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high key

1

noun

, Movies.
  1. a style of lighting that is bright, even, and produces little contrast between light and dark areas of the scene.


high-key

2

[ hahy-kee ]

adjective

  1. (of a photograph) having chiefly light tones, usually with little tonal contrast ( low-key ).

high-key

adjective

  1. (of a photograph, painting, etc) having a predominance of light grey tones or light colours Compare low-key


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Word History and Origins

Origin of high key1

First recorded in 1915–20

Origin of high key2

First recorded in 1915–20
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Example Sentences

“He will aye be drunk when the wind blaws,” returned Rorie in the same high key, and it was all that I could do to hear him.

At this moment Miss Prissy came rattling along towards the door, talking, we suspect designedly, in quite a high key.

His voice was pitched in an affectedly high key, his manner languidly ceremonious.

At that moment, I was almost startled by Terry's voice singing in a very high key.

If you keep it up to this passion, if you justify this high key-note, it is a great work, and worthy of a place next 'Luria.'

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About This Word

What else does high-key mean?

In slang, high-key is the opposite of the more commonplace low-key, or “secretive” or “restrained.” So something high-key is “intense” and “out in the open.” It’s often used as an adverb for “very,” “really,” or “clearly.”

Where does high-key come from?

High-key is a technical photography term for particularly bright lighting style. It’s been in use since the early 1900s. Before then, in the world of music, sound, and public speaking, high-key described notes with a high pitch, with evidence dating to the 1800s.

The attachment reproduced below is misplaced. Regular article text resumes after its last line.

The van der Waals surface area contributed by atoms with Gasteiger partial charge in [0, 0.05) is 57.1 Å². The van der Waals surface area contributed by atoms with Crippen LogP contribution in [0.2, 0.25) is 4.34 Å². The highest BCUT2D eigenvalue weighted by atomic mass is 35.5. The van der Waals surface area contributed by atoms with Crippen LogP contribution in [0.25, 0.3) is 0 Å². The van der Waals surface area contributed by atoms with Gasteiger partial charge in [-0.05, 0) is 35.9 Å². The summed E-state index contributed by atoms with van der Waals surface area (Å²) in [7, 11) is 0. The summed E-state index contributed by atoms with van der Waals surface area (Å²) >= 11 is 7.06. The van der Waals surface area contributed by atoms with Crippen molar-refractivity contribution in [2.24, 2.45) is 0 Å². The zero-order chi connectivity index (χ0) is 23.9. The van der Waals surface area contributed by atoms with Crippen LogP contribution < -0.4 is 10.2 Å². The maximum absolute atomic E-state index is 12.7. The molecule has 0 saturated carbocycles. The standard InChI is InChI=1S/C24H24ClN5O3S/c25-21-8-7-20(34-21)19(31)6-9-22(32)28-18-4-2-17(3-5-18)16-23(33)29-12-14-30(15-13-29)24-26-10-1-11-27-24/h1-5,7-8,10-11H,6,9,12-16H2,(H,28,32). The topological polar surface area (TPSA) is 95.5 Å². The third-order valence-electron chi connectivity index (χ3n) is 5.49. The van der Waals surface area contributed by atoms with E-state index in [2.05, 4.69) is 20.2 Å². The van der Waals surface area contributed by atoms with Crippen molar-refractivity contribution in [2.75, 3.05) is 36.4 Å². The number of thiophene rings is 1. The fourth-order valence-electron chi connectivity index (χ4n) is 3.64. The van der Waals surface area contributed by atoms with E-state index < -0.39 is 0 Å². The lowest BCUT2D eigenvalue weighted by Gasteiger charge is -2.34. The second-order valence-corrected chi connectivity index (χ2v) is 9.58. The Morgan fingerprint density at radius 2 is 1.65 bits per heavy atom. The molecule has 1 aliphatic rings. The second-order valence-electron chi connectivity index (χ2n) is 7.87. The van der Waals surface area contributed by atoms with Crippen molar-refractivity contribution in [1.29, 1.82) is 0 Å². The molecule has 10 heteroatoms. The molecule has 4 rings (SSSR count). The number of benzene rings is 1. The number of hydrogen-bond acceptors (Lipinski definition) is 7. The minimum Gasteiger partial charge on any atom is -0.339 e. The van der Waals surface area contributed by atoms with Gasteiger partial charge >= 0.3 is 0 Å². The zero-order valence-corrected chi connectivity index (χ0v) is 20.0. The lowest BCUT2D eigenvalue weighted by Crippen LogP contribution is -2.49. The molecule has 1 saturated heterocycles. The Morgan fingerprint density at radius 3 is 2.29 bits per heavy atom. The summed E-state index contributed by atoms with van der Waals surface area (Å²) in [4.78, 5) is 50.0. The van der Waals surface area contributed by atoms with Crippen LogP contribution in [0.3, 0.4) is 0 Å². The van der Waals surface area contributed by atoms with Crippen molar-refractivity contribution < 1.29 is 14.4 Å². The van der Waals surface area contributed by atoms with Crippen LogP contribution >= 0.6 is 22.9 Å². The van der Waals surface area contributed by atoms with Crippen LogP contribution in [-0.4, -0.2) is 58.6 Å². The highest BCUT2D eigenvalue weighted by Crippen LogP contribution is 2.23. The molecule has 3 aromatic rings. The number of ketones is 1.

These days, the slang high-key is used a bit differently, though it may draw from notions of “bright” and “pitch” as in the term’s historical senses. First came the slang low-key, for “casual” or “on the down-low,” in the late 2000s. It was being used as an adverb—e.g., “I’m low-key into her,” to express mild interest—by the 2010s in hip-hop lyrics.

High-key functions as a natural opposite to low-key: characterizing something done with intensity, energy, or calling attention to itself.

An early instance comes in the 2013 song “3 The Hardway” by rapper Young Roddy:

Spend on smoke what these ni**as spend on for the whole Key

Low key, or High key

Drop a piano on your head if you try me

Or Young Roddy fly in the Maserati

It was likely Drake, as with so many slangs terms in the 2010s, who helped popularize high-key on Nicki Minaj’s 2014 track “Only”:

Yeah, low-key or maybe high-key

I been peeped that you like me, you know?

How is high-key used in real life?

High-key is common in hip-hop lyrics, even as the title of some songs, such as R&B artist’s Che Ecru’s 2016 “HIGHKEY.”

But it has spread to mainstream youth slang, where it can be used as an adjective for “intense” or “overt” (e.g., “The party was high-key”) or as an adverb for “a lot,” “very much,” or “obviously” (e.g.,I’m high-key about this new Ariana Grande single”)

More examples of high-key:

“The place I lived up in Georgia in high school—I was in the forest…Like high-key, middle of nowhere, no cars type shit. It was really peaceful and serene…”
—Chester Watson quoted by GFarmaNews, October 2018

Note

This content is not meant to be a formal definition of this term. Rather, it is an informal summary that seeks to provide supplemental information and context important to know or keep in mind about the term’s history, meaning, and usage.

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